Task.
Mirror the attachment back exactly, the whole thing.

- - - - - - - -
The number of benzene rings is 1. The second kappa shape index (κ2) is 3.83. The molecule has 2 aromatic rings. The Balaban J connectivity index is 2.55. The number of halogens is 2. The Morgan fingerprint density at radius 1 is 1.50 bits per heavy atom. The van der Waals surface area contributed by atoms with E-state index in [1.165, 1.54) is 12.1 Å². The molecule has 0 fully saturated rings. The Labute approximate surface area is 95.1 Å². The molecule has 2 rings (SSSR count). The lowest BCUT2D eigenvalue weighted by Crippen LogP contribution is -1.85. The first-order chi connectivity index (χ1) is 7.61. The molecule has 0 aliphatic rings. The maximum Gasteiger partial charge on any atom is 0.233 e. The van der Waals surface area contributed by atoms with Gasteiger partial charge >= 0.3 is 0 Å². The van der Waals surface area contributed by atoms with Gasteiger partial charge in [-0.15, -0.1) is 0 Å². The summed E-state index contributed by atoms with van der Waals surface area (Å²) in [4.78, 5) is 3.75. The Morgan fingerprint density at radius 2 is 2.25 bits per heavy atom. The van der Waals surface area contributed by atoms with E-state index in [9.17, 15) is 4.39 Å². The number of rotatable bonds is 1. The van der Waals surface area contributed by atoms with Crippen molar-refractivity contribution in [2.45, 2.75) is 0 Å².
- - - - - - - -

The number of benzene rings is 1. The second kappa shape index (κ2) is 3.83. The molecule has 2 aromatic rings. The Balaban J connectivity index is 2.55. The number of halogens is 2. The Morgan fingerprint density at radius 1 is 1.50 bits per heavy atom. The van der Waals surface area contributed by atoms with E-state index in [1.165, 1.54) is 12.1 Å². The molecule has 0 fully saturated rings. The Labute approximate surface area is 95.1 Å². The molecule has 2 rings (SSSR count). The lowest BCUT2D eigenvalue weighted by Crippen LogP contribution is -1.85. The first-order chi connectivity index (χ1) is 7.61. The molecule has 0 aliphatic rings. The maximum Gasteiger partial charge on any atom is 0.233 e. The van der Waals surface area contributed by atoms with Gasteiger partial charge >= 0.3 is 0 Å². The van der Waals surface area contributed by atoms with Gasteiger partial charge in [-0.15, -0.1) is 0 Å². The summed E-state index contributed by atoms with van der Waals surface area (Å²) in [4.78, 5) is 3.75. The Morgan fingerprint density at radius 2 is 2.25 bits per heavy atom. The van der Waals surface area contributed by atoms with E-state index in [9.17, 15) is 4.39 Å². The number of rotatable bonds is 1. The van der Waals surface area contributed by atoms with Crippen molar-refractivity contribution in [2.45, 2.75) is 0 Å².